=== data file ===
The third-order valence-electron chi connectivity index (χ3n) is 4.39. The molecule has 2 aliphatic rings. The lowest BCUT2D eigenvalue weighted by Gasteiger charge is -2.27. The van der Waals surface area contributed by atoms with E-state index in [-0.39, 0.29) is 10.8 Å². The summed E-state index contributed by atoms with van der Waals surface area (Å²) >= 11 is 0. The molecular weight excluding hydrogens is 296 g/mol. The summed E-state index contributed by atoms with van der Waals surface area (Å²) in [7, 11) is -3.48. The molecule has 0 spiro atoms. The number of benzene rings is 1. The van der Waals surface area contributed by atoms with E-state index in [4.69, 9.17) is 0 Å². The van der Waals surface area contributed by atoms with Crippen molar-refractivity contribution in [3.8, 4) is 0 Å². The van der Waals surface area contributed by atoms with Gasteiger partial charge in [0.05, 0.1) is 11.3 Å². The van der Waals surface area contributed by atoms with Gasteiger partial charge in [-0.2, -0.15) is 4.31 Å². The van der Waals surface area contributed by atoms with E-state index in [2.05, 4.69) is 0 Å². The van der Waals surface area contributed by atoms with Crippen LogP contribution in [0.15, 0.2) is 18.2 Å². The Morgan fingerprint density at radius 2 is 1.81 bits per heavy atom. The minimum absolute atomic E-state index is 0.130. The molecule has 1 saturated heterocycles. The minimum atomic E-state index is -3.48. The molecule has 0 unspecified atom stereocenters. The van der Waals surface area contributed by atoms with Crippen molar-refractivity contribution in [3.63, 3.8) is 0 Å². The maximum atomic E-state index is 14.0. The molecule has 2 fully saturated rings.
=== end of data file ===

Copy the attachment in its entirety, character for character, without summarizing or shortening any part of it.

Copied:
The third-order valence-electron chi connectivity index (χ3n) is 4.39. The molecule has 2 aliphatic rings. The lowest BCUT2D eigenvalue weighted by Gasteiger charge is -2.27. The van der Waals surface area contributed by atoms with E-state index in [-0.39, 0.29) is 10.8 Å². The summed E-state index contributed by atoms with van der Waals surface area (Å²) >= 11 is 0. The molecular weight excluding hydrogens is 296 g/mol. The summed E-state index contributed by atoms with van der Waals surface area (Å²) in [7, 11) is -3.48. The molecule has 0 spiro atoms. The number of benzene rings is 1. The van der Waals surface area contributed by atoms with E-state index in [4.69, 9.17) is 0 Å². The van der Waals surface area contributed by atoms with Crippen molar-refractivity contribution in [3.8, 4) is 0 Å². The van der Waals surface area contributed by atoms with Gasteiger partial charge in [0.05, 0.1) is 11.3 Å². The van der Waals surface area contributed by atoms with Gasteiger partial charge in [-0.2, -0.15) is 4.31 Å². The van der Waals surface area contributed by atoms with E-state index in [2.05, 4.69) is 0 Å². The van der Waals surface area contributed by atoms with Crippen LogP contribution in [0.15, 0.2) is 18.2 Å². The Morgan fingerprint density at radius 2 is 1.81 bits per heavy atom. The minimum absolute atomic E-state index is 0.130. The molecule has 1 saturated heterocycles. The minimum atomic E-state index is -3.48. The molecule has 0 unspecified atom stereocenters. The van der Waals surface area contributed by atoms with Crippen molar-refractivity contribution in [3.63, 3.8) is 0 Å². The maximum atomic E-state index is 14.0. The molecule has 2 fully saturated rings.